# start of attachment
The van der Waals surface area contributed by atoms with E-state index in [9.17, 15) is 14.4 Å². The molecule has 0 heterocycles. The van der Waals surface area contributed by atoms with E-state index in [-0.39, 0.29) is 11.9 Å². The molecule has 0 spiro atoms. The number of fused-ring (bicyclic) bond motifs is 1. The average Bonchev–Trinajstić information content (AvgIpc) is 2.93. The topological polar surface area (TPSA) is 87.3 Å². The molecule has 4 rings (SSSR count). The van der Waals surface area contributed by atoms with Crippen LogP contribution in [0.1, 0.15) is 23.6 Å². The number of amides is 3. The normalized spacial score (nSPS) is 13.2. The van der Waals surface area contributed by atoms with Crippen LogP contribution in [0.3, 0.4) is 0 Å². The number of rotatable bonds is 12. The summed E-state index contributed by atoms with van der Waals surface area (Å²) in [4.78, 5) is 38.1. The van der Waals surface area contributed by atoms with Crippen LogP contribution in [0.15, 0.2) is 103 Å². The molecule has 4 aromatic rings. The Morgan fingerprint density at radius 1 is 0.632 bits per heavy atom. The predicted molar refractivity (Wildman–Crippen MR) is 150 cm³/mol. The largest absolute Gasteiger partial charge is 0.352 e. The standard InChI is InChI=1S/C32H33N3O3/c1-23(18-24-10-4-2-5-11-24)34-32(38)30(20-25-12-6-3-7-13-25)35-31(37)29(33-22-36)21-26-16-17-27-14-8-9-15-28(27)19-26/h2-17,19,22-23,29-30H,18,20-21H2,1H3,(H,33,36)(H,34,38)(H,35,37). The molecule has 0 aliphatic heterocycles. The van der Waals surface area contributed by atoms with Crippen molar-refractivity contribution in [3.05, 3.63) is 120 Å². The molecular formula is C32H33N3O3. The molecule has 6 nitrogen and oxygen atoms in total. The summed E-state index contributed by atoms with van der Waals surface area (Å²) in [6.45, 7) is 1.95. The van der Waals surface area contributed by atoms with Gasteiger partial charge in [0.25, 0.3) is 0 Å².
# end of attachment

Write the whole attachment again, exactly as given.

The van der Waals surface area contributed by atoms with E-state index in [9.17, 15) is 14.4 Å². The molecule has 0 heterocycles. The van der Waals surface area contributed by atoms with E-state index in [-0.39, 0.29) is 11.9 Å². The molecule has 0 spiro atoms. The number of fused-ring (bicyclic) bond motifs is 1. The average Bonchev–Trinajstić information content (AvgIpc) is 2.93. The topological polar surface area (TPSA) is 87.3 Å². The molecule has 4 rings (SSSR count). The van der Waals surface area contributed by atoms with Crippen LogP contribution in [0.1, 0.15) is 23.6 Å². The number of amides is 3. The normalized spacial score (nSPS) is 13.2. The van der Waals surface area contributed by atoms with Crippen LogP contribution in [0.3, 0.4) is 0 Å². The number of rotatable bonds is 12. The summed E-state index contributed by atoms with van der Waals surface area (Å²) in [4.78, 5) is 38.1. The van der Waals surface area contributed by atoms with Crippen LogP contribution in [0.15, 0.2) is 103 Å². The molecule has 4 aromatic rings. The Morgan fingerprint density at radius 1 is 0.632 bits per heavy atom. The predicted molar refractivity (Wildman–Crippen MR) is 150 cm³/mol. The largest absolute Gasteiger partial charge is 0.352 e. The standard InChI is InChI=1S/C32H33N3O3/c1-23(18-24-10-4-2-5-11-24)34-32(38)30(20-25-12-6-3-7-13-25)35-31(37)29(33-22-36)21-26-16-17-27-14-8-9-15-28(27)19-26/h2-17,19,22-23,29-30H,18,20-21H2,1H3,(H,33,36)(H,34,38)(H,35,37). The molecule has 0 aliphatic heterocycles. The van der Waals surface area contributed by atoms with Crippen molar-refractivity contribution in [3.05, 3.63) is 120 Å². The molecular formula is C32H33N3O3. The molecule has 6 nitrogen and oxygen atoms in total. The summed E-state index contributed by atoms with van der Waals surface area (Å²) in [6.45, 7) is 1.95. The van der Waals surface area contributed by atoms with Gasteiger partial charge in [0.25, 0.3) is 0 Å².